Needless to say, sales were terrible at this event, and as I was packing up at the end, (yes, I stayed!) a homeless man came up and kept talking at me.  Not to me, but at me.  I was not in the mood.  It was still raining, I was soaked, and just trying to get out and go home so I could go fetal and lick my wounds in private.  And then it occurred to me….. this man must surely be having a much worse day than me, and maybe I wasn’t in such a hurry that I couldn’t at least have a conversation with him while I was loading up.  You don’t know a person’s story, and maybe this person was actually there to teach me something.  Here was another soul, having a human experience, and as I believe that we are all connected through Divine Spirit, then his experience was also my experience, and vice versa.  So we talked, or rather, he talked and I asked questions, and he told me a lot about his life, about once living in the woods, and about being a preacher, things about his family, and his philosophy of life.  And then he just walked away.  He never asked me for anything.  Maybe all he wanted was to be acknowledged, and to connect to someone.  To be seen, and heard.  Let’s face it, who of us wants to be invisible?  Who of us at some point in our lives have not felt dismissed, rejected, or unseen, for whatever reason, it doesn’t matter.  What matters is that it does not feel good. And what matters is that we become more conscious so that we do not to do this to others.  The essence of God is within each of us, and when we greet another person, and look them in the eye, we are wise to be mindful of that Divine presence, to acknowledge it, and to honor it.  How many people say “Namaste” at the end of a yoga class and think it’s just some cool yoga word, and all they are saying is hello or good-bye?  Next time you say “Namaste” to another person, think about the real meaning behind that Sanskrit word, “I see the Divine within you, and I honor and respect that.”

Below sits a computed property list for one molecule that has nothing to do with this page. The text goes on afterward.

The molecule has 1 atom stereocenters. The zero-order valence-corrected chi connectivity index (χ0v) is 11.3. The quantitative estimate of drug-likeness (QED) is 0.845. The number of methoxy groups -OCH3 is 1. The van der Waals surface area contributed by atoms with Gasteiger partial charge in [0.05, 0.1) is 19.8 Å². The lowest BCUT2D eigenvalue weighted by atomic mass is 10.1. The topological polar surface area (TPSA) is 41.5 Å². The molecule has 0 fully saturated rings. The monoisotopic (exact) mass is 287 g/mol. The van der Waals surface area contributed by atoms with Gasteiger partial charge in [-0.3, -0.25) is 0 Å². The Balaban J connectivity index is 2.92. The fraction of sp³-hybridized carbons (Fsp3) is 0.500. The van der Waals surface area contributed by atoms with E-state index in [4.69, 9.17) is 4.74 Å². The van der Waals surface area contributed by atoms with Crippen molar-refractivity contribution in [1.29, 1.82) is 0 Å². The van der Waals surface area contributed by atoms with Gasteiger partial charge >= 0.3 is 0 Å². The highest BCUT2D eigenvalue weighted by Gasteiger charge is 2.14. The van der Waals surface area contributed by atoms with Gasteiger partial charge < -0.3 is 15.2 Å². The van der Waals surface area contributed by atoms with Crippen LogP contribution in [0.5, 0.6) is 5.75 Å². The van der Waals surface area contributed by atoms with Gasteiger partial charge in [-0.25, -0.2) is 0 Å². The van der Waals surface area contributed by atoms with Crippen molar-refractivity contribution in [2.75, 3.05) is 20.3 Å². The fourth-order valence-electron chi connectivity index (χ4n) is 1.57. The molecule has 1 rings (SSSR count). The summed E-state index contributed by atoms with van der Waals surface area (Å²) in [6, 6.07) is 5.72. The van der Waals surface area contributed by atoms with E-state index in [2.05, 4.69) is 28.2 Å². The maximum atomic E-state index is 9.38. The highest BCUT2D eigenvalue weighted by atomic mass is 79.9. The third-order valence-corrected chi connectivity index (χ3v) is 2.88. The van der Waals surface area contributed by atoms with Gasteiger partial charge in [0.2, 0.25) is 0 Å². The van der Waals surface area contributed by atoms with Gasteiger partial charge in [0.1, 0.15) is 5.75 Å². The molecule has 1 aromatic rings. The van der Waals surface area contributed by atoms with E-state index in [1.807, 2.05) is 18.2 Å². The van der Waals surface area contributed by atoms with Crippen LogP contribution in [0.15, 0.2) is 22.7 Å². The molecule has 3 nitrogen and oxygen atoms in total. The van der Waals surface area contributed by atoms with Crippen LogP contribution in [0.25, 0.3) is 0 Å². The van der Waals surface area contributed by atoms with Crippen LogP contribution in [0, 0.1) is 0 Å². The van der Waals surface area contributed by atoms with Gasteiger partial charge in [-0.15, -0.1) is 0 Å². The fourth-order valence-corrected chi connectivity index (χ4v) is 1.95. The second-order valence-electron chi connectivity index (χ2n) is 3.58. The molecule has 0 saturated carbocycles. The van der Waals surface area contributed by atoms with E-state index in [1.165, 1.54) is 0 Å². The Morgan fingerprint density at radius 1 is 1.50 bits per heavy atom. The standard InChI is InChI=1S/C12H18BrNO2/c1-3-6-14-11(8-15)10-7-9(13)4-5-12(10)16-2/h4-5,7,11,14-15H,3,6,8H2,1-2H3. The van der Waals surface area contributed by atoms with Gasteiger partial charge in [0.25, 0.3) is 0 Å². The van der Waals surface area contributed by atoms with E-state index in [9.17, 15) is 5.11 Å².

So how does all of this tie in with broken plumbing and leaking walls?  They are minor obstacles in this human experience, and they can detract us from the bigger picture.  We can either get lost in the maya of the world, or we can move through these experiences, be observers to our own reactions and responses, and mindfully continue the journey with equilibrium, and we can pay more attention to the beautiful moments, like when our friends and family help us along the path.  I love my brother and his family, and I am very grateful that we were able to have time together this summer.

We all have our wounds from friends and family, more than we care to remember, or perhaps we have experienced deep anger or disappointment from someone’s behavior or thoughtlessness.  Maybe we have been challenged by a situation that was more than we thought we could bear.  I fully admit that sometimes seeing that Divine spark in some people has been a great trial.  I am not perfect at it, but knowing that the spark is there helps me to get to that place of forgiveness.  It may not happen right away, and quite frankly it usually doesn’t, but knowing I can, and will get there is the guidance I need, and gratefully accept.                                                                                   

Small steps are better than no steps.  So whether a challenge comes from a person, or a situation, it is our job to be mindful of how we respond. 

Never forget, what goes around, comes around.  Namaste!